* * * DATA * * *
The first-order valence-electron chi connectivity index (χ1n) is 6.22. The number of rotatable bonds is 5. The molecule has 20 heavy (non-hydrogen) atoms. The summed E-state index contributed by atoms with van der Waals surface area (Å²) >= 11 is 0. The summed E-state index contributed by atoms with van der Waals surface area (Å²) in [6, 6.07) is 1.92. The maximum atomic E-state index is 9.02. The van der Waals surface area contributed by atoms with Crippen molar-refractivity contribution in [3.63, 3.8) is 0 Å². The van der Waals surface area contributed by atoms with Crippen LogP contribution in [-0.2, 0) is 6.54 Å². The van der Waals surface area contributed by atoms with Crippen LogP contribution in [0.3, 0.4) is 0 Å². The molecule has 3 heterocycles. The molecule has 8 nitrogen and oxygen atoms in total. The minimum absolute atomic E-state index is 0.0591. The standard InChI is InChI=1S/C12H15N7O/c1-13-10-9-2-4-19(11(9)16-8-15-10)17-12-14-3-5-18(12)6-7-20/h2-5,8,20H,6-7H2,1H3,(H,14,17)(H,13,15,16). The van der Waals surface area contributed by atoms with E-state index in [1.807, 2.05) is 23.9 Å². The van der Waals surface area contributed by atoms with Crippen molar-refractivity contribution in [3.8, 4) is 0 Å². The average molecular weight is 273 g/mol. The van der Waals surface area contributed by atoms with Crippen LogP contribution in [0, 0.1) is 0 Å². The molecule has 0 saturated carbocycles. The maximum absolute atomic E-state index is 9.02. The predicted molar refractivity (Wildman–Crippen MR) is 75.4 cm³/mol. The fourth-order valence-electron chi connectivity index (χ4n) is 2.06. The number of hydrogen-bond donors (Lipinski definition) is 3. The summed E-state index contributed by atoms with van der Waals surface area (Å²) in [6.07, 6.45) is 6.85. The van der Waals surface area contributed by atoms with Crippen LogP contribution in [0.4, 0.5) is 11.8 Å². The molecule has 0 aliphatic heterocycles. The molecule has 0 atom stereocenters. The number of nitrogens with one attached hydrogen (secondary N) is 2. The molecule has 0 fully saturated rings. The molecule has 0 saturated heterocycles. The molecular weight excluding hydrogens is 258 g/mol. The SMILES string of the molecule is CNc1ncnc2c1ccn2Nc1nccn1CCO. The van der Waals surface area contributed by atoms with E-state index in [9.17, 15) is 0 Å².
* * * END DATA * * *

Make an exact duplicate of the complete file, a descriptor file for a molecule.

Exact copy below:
The first-order valence-electron chi connectivity index (χ1n) is 6.22. The number of rotatable bonds is 5. The molecule has 20 heavy (non-hydrogen) atoms. The summed E-state index contributed by atoms with van der Waals surface area (Å²) >= 11 is 0. The summed E-state index contributed by atoms with van der Waals surface area (Å²) in [6, 6.07) is 1.92. The maximum atomic E-state index is 9.02. The van der Waals surface area contributed by atoms with Crippen molar-refractivity contribution in [3.63, 3.8) is 0 Å². The van der Waals surface area contributed by atoms with Crippen LogP contribution in [-0.2, 0) is 6.54 Å². The van der Waals surface area contributed by atoms with Crippen LogP contribution in [0.3, 0.4) is 0 Å². The molecule has 3 heterocycles. The molecule has 8 nitrogen and oxygen atoms in total. The minimum absolute atomic E-state index is 0.0591. The standard InChI is InChI=1S/C12H15N7O/c1-13-10-9-2-4-19(11(9)16-8-15-10)17-12-14-3-5-18(12)6-7-20/h2-5,8,20H,6-7H2,1H3,(H,14,17)(H,13,15,16). The van der Waals surface area contributed by atoms with E-state index in [1.807, 2.05) is 23.9 Å². The van der Waals surface area contributed by atoms with Crippen molar-refractivity contribution in [3.8, 4) is 0 Å². The average molecular weight is 273 g/mol. The van der Waals surface area contributed by atoms with Crippen LogP contribution in [0, 0.1) is 0 Å². The molecule has 0 saturated carbocycles. The maximum absolute atomic E-state index is 9.02. The predicted molar refractivity (Wildman–Crippen MR) is 75.4 cm³/mol. The fourth-order valence-electron chi connectivity index (χ4n) is 2.06. The number of hydrogen-bond donors (Lipinski definition) is 3. The summed E-state index contributed by atoms with van der Waals surface area (Å²) in [6.07, 6.45) is 6.85. The van der Waals surface area contributed by atoms with Crippen LogP contribution in [0.4, 0.5) is 11.8 Å². The molecule has 0 aliphatic heterocycles. The molecule has 0 atom stereocenters. The number of nitrogens with one attached hydrogen (secondary N) is 2. The molecule has 0 fully saturated rings. The molecule has 0 saturated heterocycles. The molecular weight excluding hydrogens is 258 g/mol. The SMILES string of the molecule is CNc1ncnc2c1ccn2Nc1nccn1CCO. The van der Waals surface area contributed by atoms with E-state index in [9.17, 15) is 0 Å².